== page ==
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Panama - Death
A funeral – whether it is a burial or a cremation – cannot take place without the official registration of the death. The Civil Registry will issue a certificate confirming that the death has been declared and registered and this is the document that you will need to be able to hold a funeral. Once you have this you can contact the funeral home to begin making plans. Finding a funeral home in the cities is relatively easy, although in remote areas you may find it difficult to locate a local one but funeral homes in the nearest town are normally prepared to travel.
The people who are eligible to register a death include the spouse, relatives, anyone who lives in the same house as the deceased, neighbours and anyone who runs an establishment which was the last home of the deceased such as a hospital, prison, hospice, nursing home or barracks. Along with the death certificate there are other items of documentation that need to be presented. Official ID papers of the deceased must be presented so that the deceased can be removed from electoral registers. If you go along to the Civil Registry without the relevant paperwork you may find that there is a delay before you are able to arrange the funeral. Once the paperwork has been completed you can arrange the funeral.
A minimum of three days must pass between the date of death and the funeral and most are held within a week. If a person should die at the weekend their death can only be registered on the Monday at the earliest, so the funeral can usually take place on the Thursday or Friday. Arrangements are made with a funeral home and it is very rare that anyone actually checks with the priest or minister officiating to see if they are available before they confirm the date, but the funeral home will make all the arrangements for you.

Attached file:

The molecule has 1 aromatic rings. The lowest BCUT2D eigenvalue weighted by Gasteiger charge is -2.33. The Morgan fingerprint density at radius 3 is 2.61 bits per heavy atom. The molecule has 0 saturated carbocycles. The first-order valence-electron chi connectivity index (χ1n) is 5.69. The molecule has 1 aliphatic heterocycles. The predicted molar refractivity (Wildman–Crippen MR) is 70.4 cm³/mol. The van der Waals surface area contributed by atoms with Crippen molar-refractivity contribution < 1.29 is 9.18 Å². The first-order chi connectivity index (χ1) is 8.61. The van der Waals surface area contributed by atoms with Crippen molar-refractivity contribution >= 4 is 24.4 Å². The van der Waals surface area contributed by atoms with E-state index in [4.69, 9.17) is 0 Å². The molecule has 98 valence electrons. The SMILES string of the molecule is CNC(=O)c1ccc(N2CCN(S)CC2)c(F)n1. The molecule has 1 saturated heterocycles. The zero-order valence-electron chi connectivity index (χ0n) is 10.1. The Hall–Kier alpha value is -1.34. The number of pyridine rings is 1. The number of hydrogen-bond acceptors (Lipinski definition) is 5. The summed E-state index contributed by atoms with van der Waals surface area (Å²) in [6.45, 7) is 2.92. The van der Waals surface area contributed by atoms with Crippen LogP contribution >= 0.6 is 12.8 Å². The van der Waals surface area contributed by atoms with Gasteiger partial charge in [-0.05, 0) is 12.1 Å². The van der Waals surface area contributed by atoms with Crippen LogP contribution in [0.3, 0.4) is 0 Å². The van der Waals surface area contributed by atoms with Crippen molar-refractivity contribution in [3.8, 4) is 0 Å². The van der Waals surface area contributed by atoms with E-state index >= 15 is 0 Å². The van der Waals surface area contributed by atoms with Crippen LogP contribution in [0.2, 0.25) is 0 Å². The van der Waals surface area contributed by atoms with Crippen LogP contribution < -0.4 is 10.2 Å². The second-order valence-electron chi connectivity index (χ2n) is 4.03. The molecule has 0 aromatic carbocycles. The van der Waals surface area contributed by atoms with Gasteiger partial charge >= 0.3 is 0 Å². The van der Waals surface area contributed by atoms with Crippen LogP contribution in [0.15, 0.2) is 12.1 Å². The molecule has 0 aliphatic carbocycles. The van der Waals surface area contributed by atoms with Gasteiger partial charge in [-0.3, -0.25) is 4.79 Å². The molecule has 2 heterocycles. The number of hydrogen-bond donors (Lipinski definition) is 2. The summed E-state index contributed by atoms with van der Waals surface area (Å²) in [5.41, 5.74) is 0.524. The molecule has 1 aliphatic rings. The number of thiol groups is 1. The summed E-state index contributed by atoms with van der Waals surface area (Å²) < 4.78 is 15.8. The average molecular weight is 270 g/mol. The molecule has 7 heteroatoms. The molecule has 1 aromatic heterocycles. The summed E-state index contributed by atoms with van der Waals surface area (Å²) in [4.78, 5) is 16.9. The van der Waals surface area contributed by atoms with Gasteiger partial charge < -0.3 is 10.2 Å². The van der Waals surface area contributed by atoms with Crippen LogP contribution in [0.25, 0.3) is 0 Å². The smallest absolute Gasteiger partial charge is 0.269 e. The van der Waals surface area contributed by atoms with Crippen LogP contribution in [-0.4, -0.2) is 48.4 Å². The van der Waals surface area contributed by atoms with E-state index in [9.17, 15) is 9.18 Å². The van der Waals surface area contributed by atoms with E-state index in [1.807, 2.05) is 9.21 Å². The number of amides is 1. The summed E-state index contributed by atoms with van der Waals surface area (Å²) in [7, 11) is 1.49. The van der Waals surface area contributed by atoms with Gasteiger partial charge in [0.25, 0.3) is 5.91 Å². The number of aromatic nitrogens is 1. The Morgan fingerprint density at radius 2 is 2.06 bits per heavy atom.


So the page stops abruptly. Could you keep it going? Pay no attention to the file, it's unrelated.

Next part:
Most funerals will be held in the mornings and most people consider 10 am to be a convenient time. Depending upon where you are in the country you may be holding the funeral service in a chapel within the grounds of the cemetery itself, although in urban areas it may be that the church you use is a short distance from the cemetery. There are different practices between the Catholic and Protestant churches. The Protestant minister will go to the cemetery to conduct a short service at the interment itself. The Catholic ministers rarely do this in Panama. This is usually because the Catholic priest will expect an extra fee for going to the graveside while others do not expect this fee.
Funerals in Panama tend to attract a lot of attention and many people who do not know the deceased will go along just to pay their respects. It has become a modern custom for them to read the numbers on the headstones to use them in the lottery and you may find people crowding around as the headstone is set down. In the cities there are a number of large municipal cemeteries as well as crematoriums, but in the rural areas the cemeteries will be much smaller.
When the official ceremonies are over there are extra at the graveside if the deceased was a member of a lodge. The type of ceremony will depend on the lodge and societies that the deceased was a part of. Among the indigenous peoples death is considered to be a return to nature and celebrating the life of the deceased is normal.
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